WBC: 0.9 (again, not a real increase)
ANC: 0.1
HGB: 11.3 (also not a real increase because it can depend on how much fluid is in your system)
HCT: 32.9%
PLT: 65 (got a nice bump from my transfusion yesterday)

Sunday, December 13, 2009

Day +4

Today was entirely uninteresting, except for the fact that I got a platelet transfusion. This is a good thing. My goal is to be a very boring patient until I go home. Boring means no fevers, infections, other injuries, other medical problems. We just want things to go nice and smoothly. I still have mouth sores and they are getting worse, but I still have my PCA, and I can push the button as often as I want. Not a huge deal. Eating is going OK. My mom is making me these high calorie, high protein milk shakes that I usually eat kind of half frozen. I'm really enjoying them because they are cold and quite soothing for my mouth and throat. And you guys know I'm happy as long as there is ice cream involved :)


WBC: 0.8 (no idea why this went up. They will probably still go down close to 0 before rebounding)
HGB: 10.9 (you can see I got a nice bump out of the transfusion yesterday)
HCT: 31%
PLT: 17 (you can see why I got a transfusion)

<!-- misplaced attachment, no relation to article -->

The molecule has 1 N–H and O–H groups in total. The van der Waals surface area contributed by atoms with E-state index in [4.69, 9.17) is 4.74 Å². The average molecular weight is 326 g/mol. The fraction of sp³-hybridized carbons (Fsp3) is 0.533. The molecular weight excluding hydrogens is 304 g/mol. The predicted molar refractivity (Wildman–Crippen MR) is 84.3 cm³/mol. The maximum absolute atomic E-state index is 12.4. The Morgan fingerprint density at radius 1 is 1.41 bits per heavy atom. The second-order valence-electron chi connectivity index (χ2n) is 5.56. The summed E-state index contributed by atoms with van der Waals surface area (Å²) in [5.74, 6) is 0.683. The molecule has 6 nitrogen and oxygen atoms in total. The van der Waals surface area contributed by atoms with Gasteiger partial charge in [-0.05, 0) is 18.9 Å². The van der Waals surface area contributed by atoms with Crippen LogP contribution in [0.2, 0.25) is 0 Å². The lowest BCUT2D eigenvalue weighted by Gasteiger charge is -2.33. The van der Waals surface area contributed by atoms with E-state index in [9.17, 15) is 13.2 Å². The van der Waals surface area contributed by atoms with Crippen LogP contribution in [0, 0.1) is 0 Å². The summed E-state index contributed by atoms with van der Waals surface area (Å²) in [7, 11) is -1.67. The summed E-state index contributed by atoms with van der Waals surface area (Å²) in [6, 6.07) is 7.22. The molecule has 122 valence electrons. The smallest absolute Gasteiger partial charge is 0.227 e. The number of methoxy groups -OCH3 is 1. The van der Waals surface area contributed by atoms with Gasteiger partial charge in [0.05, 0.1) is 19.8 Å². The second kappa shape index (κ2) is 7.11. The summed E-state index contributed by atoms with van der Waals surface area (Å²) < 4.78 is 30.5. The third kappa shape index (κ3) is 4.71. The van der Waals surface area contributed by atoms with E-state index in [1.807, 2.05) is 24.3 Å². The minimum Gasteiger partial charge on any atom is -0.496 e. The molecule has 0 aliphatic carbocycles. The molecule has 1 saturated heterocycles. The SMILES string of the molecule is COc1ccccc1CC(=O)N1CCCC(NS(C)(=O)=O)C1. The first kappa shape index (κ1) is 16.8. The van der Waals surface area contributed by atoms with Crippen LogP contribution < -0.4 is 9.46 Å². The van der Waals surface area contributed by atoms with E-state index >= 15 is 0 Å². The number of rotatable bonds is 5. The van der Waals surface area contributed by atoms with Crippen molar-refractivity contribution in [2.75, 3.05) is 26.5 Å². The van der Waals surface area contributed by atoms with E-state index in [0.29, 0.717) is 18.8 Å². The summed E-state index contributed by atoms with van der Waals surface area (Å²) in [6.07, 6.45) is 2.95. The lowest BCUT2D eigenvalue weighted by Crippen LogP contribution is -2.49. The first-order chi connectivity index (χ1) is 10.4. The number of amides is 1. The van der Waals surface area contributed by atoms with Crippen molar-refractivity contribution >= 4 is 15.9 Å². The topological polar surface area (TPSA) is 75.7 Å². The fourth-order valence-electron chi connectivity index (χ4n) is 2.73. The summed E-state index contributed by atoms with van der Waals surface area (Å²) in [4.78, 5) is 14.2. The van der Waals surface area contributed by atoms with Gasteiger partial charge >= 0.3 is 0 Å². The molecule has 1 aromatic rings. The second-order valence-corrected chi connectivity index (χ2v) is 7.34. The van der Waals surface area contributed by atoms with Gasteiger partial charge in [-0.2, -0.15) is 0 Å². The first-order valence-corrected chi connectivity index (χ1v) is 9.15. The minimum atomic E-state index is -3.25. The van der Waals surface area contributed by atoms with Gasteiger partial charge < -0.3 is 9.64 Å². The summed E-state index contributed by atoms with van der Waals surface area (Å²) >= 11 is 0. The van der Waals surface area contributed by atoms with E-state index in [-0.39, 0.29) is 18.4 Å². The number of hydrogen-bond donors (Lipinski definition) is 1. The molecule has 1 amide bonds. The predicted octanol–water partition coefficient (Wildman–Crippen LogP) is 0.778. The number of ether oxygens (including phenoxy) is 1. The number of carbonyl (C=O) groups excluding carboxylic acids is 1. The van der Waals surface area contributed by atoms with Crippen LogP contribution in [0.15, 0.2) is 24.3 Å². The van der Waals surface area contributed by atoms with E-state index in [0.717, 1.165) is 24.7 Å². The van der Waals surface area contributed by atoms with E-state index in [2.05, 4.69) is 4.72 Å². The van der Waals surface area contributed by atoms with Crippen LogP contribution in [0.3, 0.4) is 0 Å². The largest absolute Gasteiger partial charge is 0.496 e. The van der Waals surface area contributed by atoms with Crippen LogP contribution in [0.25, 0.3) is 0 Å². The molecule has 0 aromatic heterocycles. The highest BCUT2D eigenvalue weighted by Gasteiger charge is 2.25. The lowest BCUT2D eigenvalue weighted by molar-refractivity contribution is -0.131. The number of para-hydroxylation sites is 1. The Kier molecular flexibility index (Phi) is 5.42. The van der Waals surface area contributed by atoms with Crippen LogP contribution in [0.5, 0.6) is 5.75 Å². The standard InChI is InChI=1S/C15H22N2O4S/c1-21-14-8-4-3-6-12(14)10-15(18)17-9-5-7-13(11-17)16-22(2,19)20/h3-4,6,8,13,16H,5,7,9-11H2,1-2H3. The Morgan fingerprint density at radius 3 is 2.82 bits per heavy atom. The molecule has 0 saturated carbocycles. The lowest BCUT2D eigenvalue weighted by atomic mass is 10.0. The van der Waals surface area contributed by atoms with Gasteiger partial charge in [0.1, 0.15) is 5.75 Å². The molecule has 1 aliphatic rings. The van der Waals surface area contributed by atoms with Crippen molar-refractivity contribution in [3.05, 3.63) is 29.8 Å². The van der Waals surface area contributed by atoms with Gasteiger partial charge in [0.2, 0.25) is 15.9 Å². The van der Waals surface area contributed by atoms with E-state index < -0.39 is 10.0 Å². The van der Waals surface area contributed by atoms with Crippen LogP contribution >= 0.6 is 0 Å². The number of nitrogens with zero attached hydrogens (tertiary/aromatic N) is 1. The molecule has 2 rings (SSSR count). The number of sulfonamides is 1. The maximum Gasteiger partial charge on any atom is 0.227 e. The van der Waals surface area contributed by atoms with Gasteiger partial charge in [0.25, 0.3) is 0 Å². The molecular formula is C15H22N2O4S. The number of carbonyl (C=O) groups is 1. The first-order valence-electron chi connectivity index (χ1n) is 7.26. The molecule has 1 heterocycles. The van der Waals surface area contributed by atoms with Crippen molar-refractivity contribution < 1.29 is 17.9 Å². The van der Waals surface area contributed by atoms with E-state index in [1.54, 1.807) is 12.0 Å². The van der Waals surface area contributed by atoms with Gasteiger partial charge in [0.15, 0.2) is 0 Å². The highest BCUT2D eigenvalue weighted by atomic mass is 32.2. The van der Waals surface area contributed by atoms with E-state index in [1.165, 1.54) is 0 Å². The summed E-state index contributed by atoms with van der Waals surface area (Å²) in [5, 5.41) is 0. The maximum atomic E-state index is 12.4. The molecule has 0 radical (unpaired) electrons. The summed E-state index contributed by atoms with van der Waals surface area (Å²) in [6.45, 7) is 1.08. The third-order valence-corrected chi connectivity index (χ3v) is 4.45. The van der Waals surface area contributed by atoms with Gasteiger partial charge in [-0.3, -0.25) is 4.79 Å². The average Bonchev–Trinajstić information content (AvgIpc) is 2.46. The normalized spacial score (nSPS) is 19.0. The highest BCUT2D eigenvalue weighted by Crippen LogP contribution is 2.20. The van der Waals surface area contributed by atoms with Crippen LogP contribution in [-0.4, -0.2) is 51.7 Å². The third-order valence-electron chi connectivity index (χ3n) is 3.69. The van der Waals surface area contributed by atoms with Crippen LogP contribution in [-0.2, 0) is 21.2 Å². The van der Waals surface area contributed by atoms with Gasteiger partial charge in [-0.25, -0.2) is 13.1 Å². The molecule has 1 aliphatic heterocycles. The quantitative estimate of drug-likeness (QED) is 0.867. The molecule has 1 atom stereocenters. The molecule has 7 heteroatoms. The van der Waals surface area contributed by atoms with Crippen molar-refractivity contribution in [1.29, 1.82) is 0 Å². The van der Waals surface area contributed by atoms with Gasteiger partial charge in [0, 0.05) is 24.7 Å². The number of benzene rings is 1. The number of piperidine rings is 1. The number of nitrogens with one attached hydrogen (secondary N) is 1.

I'm still not totally bald. Hair usually starts falling out 2-3 weeks after chemo, so in about a week the few remaining strands of hair will start going. Well, that's an exaggeration, I have enough hair to cover my head if I put it up in a pony tail, but it is extremely thin. Now how is this for irony: at the same time, my eyebrows are still growing. Not just growing, but sprouting! I have never seen eyebrows grow this fast in my life. I was "blessed" with pretty hairy eyebrows and I've been plucking them for about ten years. On a normal day there are always a few stray hairs to take out, and if I go a few days without doing a little grooming of course they start growing back into their thick, hairy glory. I've been through the chemo bald routine before, and usually my eyebrows don't completely fall out, they just get thin and I don't have to pluck them because the hair stops growing. It's actually nice to keep some of the eyebrow because you still look relatively normal and avoid the real cancer look - you know, bald face and surprised eyes without eyelashes. Well, that didn't happen after my chemo in October. The majority of the hair on my head fell out, but I still have to spend about 20 minutes every day plucking the little eyebrow buggers that seem to come out of nowhere! How is that even possible? Do I have some kind of pharmacological haven in my eyebrows where chemo doesn't penetrate? Sure, it's nice to still have eyebrows, but seriously! What kind of cruel joke is this that I'm mostly bald but I still need to pluck my eyebrows? As if I really have the time or energy to deal with this right now!